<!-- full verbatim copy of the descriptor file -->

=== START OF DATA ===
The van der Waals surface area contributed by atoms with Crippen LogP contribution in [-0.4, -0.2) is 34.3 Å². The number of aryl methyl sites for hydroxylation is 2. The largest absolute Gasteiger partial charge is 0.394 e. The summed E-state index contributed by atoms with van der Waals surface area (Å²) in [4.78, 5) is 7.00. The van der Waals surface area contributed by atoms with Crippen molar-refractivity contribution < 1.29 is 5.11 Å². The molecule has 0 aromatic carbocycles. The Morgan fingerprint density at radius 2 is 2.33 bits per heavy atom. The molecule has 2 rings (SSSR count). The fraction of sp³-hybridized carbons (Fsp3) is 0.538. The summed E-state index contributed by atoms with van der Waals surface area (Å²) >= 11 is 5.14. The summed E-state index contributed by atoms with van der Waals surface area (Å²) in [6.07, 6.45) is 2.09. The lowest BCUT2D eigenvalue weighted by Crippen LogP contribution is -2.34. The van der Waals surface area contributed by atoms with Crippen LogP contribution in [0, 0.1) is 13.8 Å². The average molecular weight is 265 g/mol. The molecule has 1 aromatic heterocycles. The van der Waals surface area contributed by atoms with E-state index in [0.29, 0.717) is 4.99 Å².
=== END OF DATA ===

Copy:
The van der Waals surface area contributed by atoms with Crippen LogP contribution in [-0.4, -0.2) is 34.3 Å². The number of aryl methyl sites for hydroxylation is 2. The largest absolute Gasteiger partial charge is 0.394 e. The summed E-state index contributed by atoms with van der Waals surface area (Å²) in [4.78, 5) is 7.00. The van der Waals surface area contributed by atoms with Crippen molar-refractivity contribution < 1.29 is 5.11 Å². The molecule has 0 aromatic carbocycles. The Morgan fingerprint density at radius 2 is 2.33 bits per heavy atom. The molecule has 2 rings (SSSR count). The fraction of sp³-hybridized carbons (Fsp3) is 0.538. The summed E-state index contributed by atoms with van der Waals surface area (Å²) >= 11 is 5.14. The summed E-state index contributed by atoms with van der Waals surface area (Å²) in [6.07, 6.45) is 2.09. The lowest BCUT2D eigenvalue weighted by Crippen LogP contribution is -2.34. The van der Waals surface area contributed by atoms with Crippen LogP contribution in [0, 0.1) is 13.8 Å². The average molecular weight is 265 g/mol. The molecule has 1 aromatic heterocycles. The van der Waals surface area contributed by atoms with E-state index in [0.29, 0.717) is 4.99 Å².